This was such a heart-wrenching read! Yet I still want to read the rest of the books in the series. Beverly Lewis's books are incredibly readable and I finished this in two days. I was engrossed in the descriptions of the land and the food of Lancaster County and truly would like to visit it some day. As for the characters, I was taken in, yet again, by Abram's daughters. Sadie's grief and Leah's desire to settle down with her betrothed were just as engaging as in the last book and I was pleased to see that Hannah and Mary Ruth's characters were developed further. I'm looking forward to discovering whether Mary Ruth joins the Amish or leaves to become a teacher. As other reviewers have pointed out, many issues in this book could have been prevented if only the characters had communicated. But wouldn't this have been the situation a hundred or two years ago? In a sense, Amish novels are like historical novels. You have to suspend disblelief a little and accept that crisis often develop out of small problems that snowball out of control. As much as I felt sorry for Leah at the end of the book, I can only hope that Lewis has something better planned for her life that will appear in the final three books in this series. I have to say that this book was probably better than the first in the series as I felt that I got to know the characters more, so this is definitely a 5*.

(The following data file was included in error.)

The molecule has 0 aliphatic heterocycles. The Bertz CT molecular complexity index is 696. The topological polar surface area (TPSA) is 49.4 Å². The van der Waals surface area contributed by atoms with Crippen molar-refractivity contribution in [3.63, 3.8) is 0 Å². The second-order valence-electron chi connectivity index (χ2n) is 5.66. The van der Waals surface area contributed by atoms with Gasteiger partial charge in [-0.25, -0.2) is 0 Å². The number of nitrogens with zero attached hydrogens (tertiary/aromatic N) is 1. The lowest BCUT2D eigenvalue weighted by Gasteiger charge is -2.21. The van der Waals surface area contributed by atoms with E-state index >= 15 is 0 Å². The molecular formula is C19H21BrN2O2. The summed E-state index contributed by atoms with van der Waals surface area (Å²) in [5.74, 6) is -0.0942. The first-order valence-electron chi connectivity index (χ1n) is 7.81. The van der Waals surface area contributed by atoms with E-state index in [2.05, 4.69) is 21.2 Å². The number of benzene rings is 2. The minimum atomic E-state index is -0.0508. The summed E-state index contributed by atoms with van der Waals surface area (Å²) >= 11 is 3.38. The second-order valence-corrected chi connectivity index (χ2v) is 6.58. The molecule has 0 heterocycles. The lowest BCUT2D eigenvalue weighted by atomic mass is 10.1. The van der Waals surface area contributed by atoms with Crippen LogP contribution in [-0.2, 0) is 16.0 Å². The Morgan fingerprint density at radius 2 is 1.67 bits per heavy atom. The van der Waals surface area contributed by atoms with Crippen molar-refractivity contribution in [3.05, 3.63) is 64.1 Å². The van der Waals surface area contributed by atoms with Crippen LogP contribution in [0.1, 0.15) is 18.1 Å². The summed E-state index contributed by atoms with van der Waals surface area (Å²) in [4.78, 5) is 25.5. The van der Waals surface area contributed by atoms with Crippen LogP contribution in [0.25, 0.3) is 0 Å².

First time with this series. I love most everything Amish. It is hard for me to be negative towards these books. I like Wanda Brunstetter, Beverly Lewis. Tracie Peterson, Karen Kingsbury. and others a lot better.